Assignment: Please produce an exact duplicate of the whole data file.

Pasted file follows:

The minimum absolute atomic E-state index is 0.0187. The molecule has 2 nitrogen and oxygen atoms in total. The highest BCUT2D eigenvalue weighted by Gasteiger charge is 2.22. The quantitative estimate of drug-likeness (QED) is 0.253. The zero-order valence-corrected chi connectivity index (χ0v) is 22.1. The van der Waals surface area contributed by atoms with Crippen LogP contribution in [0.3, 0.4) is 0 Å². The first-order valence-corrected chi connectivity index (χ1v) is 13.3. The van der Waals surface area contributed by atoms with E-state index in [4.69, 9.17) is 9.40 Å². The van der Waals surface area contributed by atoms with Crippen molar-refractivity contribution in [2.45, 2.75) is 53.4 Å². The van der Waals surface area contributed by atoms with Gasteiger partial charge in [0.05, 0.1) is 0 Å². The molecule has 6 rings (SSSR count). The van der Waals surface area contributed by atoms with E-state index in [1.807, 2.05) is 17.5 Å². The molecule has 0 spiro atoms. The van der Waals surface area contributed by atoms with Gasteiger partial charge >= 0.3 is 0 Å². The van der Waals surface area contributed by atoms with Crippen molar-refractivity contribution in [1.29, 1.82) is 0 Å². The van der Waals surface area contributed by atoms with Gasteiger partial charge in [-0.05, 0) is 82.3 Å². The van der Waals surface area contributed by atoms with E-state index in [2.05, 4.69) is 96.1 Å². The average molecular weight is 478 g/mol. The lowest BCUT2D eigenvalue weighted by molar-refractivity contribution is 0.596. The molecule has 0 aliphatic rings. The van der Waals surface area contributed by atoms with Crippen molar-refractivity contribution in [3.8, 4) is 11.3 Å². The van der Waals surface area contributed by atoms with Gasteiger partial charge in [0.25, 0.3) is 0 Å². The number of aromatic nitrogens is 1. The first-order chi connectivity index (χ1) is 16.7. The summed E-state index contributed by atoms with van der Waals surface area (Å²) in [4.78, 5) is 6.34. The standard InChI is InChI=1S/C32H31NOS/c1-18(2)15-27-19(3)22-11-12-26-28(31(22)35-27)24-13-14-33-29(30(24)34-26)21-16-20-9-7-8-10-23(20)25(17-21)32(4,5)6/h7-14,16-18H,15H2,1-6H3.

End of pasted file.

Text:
The minimum absolute atomic E-state index is 0.0187. The molecule has 2 nitrogen and oxygen atoms in total. The highest BCUT2D eigenvalue weighted by Gasteiger charge is 2.22. The quantitative estimate of drug-likeness (QED) is 0.253. The zero-order valence-corrected chi connectivity index (χ0v) is 22.1. The van der Waals surface area contributed by atoms with Crippen LogP contribution in [0.3, 0.4) is 0 Å². The first-order valence-corrected chi connectivity index (χ1v) is 13.3. The van der Waals surface area contributed by atoms with E-state index in [4.69, 9.17) is 9.40 Å². The van der Waals surface area contributed by atoms with Crippen molar-refractivity contribution in [2.45, 2.75) is 53.4 Å². The van der Waals surface area contributed by atoms with Gasteiger partial charge in [0.05, 0.1) is 0 Å². The molecule has 6 rings (SSSR count). The van der Waals surface area contributed by atoms with E-state index in [1.807, 2.05) is 17.5 Å². The molecule has 0 spiro atoms. The van der Waals surface area contributed by atoms with Gasteiger partial charge >= 0.3 is 0 Å². The van der Waals surface area contributed by atoms with Crippen molar-refractivity contribution in [1.29, 1.82) is 0 Å². The van der Waals surface area contributed by atoms with Gasteiger partial charge in [-0.05, 0) is 82.3 Å². The van der Waals surface area contributed by atoms with E-state index in [2.05, 4.69) is 96.1 Å². The average molecular weight is 478 g/mol. The lowest BCUT2D eigenvalue weighted by molar-refractivity contribution is 0.596. The molecule has 0 aliphatic rings. The van der Waals surface area contributed by atoms with Crippen molar-refractivity contribution in [3.8, 4) is 11.3 Å². The van der Waals surface area contributed by atoms with Gasteiger partial charge in [0.25, 0.3) is 0 Å². The number of aromatic nitrogens is 1. The first-order chi connectivity index (χ1) is 16.7. The summed E-state index contributed by atoms with van der Waals surface area (Å²) in [4.78, 5) is 6.34. The standard InChI is InChI=1S/C32H31NOS/c1-18(2)15-27-19(3)22-11-12-26-28(31(22)35-27)24-13-14-33-29(30(24)34-26)21-16-20-9-7-8-10-23(20)25(17-21)32(4,5)6/h7-14,16-18H,15H2,1-6H3.